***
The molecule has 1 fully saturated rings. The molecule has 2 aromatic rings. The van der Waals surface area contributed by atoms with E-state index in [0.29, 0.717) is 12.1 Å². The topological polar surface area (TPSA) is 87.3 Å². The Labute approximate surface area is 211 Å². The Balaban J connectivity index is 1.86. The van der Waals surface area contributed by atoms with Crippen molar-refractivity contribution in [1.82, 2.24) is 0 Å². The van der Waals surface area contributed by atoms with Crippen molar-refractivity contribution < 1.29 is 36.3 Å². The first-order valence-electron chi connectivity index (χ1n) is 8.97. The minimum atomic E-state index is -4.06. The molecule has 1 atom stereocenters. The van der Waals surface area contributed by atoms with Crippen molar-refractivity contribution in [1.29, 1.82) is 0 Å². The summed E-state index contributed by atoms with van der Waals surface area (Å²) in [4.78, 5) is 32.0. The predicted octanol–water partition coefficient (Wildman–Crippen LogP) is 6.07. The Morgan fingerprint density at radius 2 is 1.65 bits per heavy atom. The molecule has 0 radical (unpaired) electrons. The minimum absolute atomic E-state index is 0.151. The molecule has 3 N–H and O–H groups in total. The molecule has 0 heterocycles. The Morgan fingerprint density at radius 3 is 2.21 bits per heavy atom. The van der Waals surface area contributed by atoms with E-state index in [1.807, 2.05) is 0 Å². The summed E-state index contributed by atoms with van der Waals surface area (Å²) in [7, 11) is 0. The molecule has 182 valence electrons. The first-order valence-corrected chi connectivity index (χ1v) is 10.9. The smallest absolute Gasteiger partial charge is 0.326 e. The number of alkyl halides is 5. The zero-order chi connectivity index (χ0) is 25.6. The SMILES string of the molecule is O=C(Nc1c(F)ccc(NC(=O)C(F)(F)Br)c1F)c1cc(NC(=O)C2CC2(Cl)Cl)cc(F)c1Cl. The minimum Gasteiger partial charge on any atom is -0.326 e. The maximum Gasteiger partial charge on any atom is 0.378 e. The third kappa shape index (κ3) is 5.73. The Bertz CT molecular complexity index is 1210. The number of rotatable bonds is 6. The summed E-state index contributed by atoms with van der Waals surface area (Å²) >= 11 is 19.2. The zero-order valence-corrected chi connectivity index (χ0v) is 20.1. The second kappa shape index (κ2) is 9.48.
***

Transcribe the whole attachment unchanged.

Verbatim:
The molecule has 1 fully saturated rings. The molecule has 2 aromatic rings. The van der Waals surface area contributed by atoms with E-state index in [0.29, 0.717) is 12.1 Å². The topological polar surface area (TPSA) is 87.3 Å². The Labute approximate surface area is 211 Å². The Balaban J connectivity index is 1.86. The van der Waals surface area contributed by atoms with Crippen molar-refractivity contribution in [1.82, 2.24) is 0 Å². The van der Waals surface area contributed by atoms with Crippen molar-refractivity contribution < 1.29 is 36.3 Å². The first-order valence-electron chi connectivity index (χ1n) is 8.97. The minimum atomic E-state index is -4.06. The molecule has 1 atom stereocenters. The van der Waals surface area contributed by atoms with Crippen molar-refractivity contribution in [1.29, 1.82) is 0 Å². The summed E-state index contributed by atoms with van der Waals surface area (Å²) in [4.78, 5) is 32.0. The predicted octanol–water partition coefficient (Wildman–Crippen LogP) is 6.07. The Morgan fingerprint density at radius 2 is 1.65 bits per heavy atom. The molecule has 0 radical (unpaired) electrons. The minimum absolute atomic E-state index is 0.151. The molecule has 3 N–H and O–H groups in total. The molecule has 0 heterocycles. The Morgan fingerprint density at radius 3 is 2.21 bits per heavy atom. The van der Waals surface area contributed by atoms with E-state index in [1.807, 2.05) is 0 Å². The summed E-state index contributed by atoms with van der Waals surface area (Å²) in [7, 11) is 0. The molecule has 182 valence electrons. The first-order valence-corrected chi connectivity index (χ1v) is 10.9. The smallest absolute Gasteiger partial charge is 0.326 e. The number of alkyl halides is 5. The zero-order chi connectivity index (χ0) is 25.6. The SMILES string of the molecule is O=C(Nc1c(F)ccc(NC(=O)C(F)(F)Br)c1F)c1cc(NC(=O)C2CC2(Cl)Cl)cc(F)c1Cl. The minimum Gasteiger partial charge on any atom is -0.326 e. The maximum Gasteiger partial charge on any atom is 0.378 e. The third kappa shape index (κ3) is 5.73. The Bertz CT molecular complexity index is 1210. The number of rotatable bonds is 6. The summed E-state index contributed by atoms with van der Waals surface area (Å²) >= 11 is 19.2. The zero-order valence-corrected chi connectivity index (χ0v) is 20.1. The second kappa shape index (κ2) is 9.48.